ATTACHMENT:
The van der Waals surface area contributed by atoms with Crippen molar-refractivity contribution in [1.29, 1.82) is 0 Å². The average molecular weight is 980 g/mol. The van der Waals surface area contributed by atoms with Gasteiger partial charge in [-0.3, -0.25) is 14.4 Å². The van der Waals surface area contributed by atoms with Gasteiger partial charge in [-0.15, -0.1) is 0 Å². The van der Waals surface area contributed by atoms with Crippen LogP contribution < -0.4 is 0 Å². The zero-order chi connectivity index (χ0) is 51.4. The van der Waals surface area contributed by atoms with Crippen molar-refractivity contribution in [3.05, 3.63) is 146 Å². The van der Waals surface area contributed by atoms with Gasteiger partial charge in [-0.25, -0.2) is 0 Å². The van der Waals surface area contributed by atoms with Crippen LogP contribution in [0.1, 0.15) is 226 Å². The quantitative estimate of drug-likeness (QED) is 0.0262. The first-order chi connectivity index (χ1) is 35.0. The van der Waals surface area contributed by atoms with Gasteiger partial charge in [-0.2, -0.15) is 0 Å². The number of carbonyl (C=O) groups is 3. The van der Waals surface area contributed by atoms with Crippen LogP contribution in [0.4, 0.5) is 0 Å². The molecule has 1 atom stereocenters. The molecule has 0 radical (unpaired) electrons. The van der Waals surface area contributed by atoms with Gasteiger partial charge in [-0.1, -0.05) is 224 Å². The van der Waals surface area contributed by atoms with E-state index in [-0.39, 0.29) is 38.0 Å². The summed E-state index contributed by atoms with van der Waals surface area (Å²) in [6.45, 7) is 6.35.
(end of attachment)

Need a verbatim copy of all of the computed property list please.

The van der Waals surface area contributed by atoms with Crippen molar-refractivity contribution in [1.29, 1.82) is 0 Å². The average molecular weight is 980 g/mol. The van der Waals surface area contributed by atoms with Gasteiger partial charge in [-0.3, -0.25) is 14.4 Å². The van der Waals surface area contributed by atoms with Gasteiger partial charge in [-0.15, -0.1) is 0 Å². The van der Waals surface area contributed by atoms with Crippen LogP contribution < -0.4 is 0 Å². The zero-order chi connectivity index (χ0) is 51.4. The van der Waals surface area contributed by atoms with Crippen molar-refractivity contribution in [3.05, 3.63) is 146 Å². The van der Waals surface area contributed by atoms with Gasteiger partial charge in [-0.25, -0.2) is 0 Å². The van der Waals surface area contributed by atoms with Crippen LogP contribution in [0.1, 0.15) is 226 Å². The quantitative estimate of drug-likeness (QED) is 0.0262. The first-order chi connectivity index (χ1) is 35.0. The van der Waals surface area contributed by atoms with Gasteiger partial charge in [-0.2, -0.15) is 0 Å². The number of carbonyl (C=O) groups is 3. The van der Waals surface area contributed by atoms with Crippen LogP contribution in [0.4, 0.5) is 0 Å². The molecule has 1 atom stereocenters. The molecule has 0 radical (unpaired) electrons. The van der Waals surface area contributed by atoms with Gasteiger partial charge in [-0.1, -0.05) is 224 Å². The van der Waals surface area contributed by atoms with E-state index in [-0.39, 0.29) is 38.0 Å². The summed E-state index contributed by atoms with van der Waals surface area (Å²) in [6.45, 7) is 6.35.